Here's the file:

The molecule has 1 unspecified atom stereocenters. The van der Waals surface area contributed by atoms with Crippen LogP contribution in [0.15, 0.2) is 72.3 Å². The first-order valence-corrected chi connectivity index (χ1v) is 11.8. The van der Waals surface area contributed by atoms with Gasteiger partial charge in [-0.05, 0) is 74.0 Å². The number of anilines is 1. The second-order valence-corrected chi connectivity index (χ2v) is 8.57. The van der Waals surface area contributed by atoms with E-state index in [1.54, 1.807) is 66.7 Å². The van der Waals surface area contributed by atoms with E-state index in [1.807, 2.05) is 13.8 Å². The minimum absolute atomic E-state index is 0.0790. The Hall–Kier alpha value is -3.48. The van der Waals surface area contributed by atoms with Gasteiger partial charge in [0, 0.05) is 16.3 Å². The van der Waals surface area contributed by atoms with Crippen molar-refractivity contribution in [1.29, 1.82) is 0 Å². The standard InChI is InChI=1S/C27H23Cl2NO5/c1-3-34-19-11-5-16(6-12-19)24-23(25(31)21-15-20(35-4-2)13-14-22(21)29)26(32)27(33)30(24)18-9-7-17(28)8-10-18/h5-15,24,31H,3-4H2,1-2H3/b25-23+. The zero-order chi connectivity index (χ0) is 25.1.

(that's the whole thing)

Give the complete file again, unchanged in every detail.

The molecule has 1 unspecified atom stereocenters. The van der Waals surface area contributed by atoms with Crippen LogP contribution in [0.15, 0.2) is 72.3 Å². The first-order valence-corrected chi connectivity index (χ1v) is 11.8. The van der Waals surface area contributed by atoms with Gasteiger partial charge in [-0.05, 0) is 74.0 Å². The number of anilines is 1. The second-order valence-corrected chi connectivity index (χ2v) is 8.57. The van der Waals surface area contributed by atoms with E-state index in [1.54, 1.807) is 66.7 Å². The van der Waals surface area contributed by atoms with E-state index in [1.807, 2.05) is 13.8 Å². The minimum absolute atomic E-state index is 0.0790. The Hall–Kier alpha value is -3.48. The van der Waals surface area contributed by atoms with Gasteiger partial charge in [0, 0.05) is 16.3 Å². The van der Waals surface area contributed by atoms with Crippen molar-refractivity contribution in [1.29, 1.82) is 0 Å². The standard InChI is InChI=1S/C27H23Cl2NO5/c1-3-34-19-11-5-16(6-12-19)24-23(25(31)21-15-20(35-4-2)13-14-22(21)29)26(32)27(33)30(24)18-9-7-17(28)8-10-18/h5-15,24,31H,3-4H2,1-2H3/b25-23+. The zero-order chi connectivity index (χ0) is 25.1.